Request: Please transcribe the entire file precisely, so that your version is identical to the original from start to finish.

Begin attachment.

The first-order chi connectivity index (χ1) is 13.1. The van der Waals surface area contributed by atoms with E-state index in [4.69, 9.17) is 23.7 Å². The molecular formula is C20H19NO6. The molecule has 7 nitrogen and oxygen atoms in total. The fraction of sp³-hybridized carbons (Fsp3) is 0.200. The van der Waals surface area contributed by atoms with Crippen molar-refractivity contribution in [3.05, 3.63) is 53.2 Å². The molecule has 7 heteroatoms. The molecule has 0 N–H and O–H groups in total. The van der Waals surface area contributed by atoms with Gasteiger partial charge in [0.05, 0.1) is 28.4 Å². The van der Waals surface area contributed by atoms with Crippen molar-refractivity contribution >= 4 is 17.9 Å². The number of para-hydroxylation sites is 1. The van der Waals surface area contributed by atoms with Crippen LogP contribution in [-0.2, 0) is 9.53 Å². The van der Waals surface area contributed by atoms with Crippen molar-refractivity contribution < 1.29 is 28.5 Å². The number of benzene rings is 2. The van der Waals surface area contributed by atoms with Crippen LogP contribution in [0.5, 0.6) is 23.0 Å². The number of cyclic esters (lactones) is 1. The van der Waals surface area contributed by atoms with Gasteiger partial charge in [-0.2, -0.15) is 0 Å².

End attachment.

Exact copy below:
The first-order chi connectivity index (χ1) is 13.1. The van der Waals surface area contributed by atoms with E-state index in [4.69, 9.17) is 23.7 Å². The molecular formula is C20H19NO6. The molecule has 7 nitrogen and oxygen atoms in total. The fraction of sp³-hybridized carbons (Fsp3) is 0.200. The van der Waals surface area contributed by atoms with Crippen molar-refractivity contribution in [3.05, 3.63) is 53.2 Å². The molecule has 7 heteroatoms. The molecule has 0 N–H and O–H groups in total. The van der Waals surface area contributed by atoms with Gasteiger partial charge in [0.05, 0.1) is 28.4 Å². The van der Waals surface area contributed by atoms with Crippen molar-refractivity contribution >= 4 is 17.9 Å². The number of para-hydroxylation sites is 1. The van der Waals surface area contributed by atoms with Crippen LogP contribution in [-0.2, 0) is 9.53 Å². The van der Waals surface area contributed by atoms with Crippen molar-refractivity contribution < 1.29 is 28.5 Å². The number of benzene rings is 2. The van der Waals surface area contributed by atoms with Crippen LogP contribution in [0.5, 0.6) is 23.0 Å². The number of cyclic esters (lactones) is 1. The van der Waals surface area contributed by atoms with Gasteiger partial charge in [-0.2, -0.15) is 0 Å².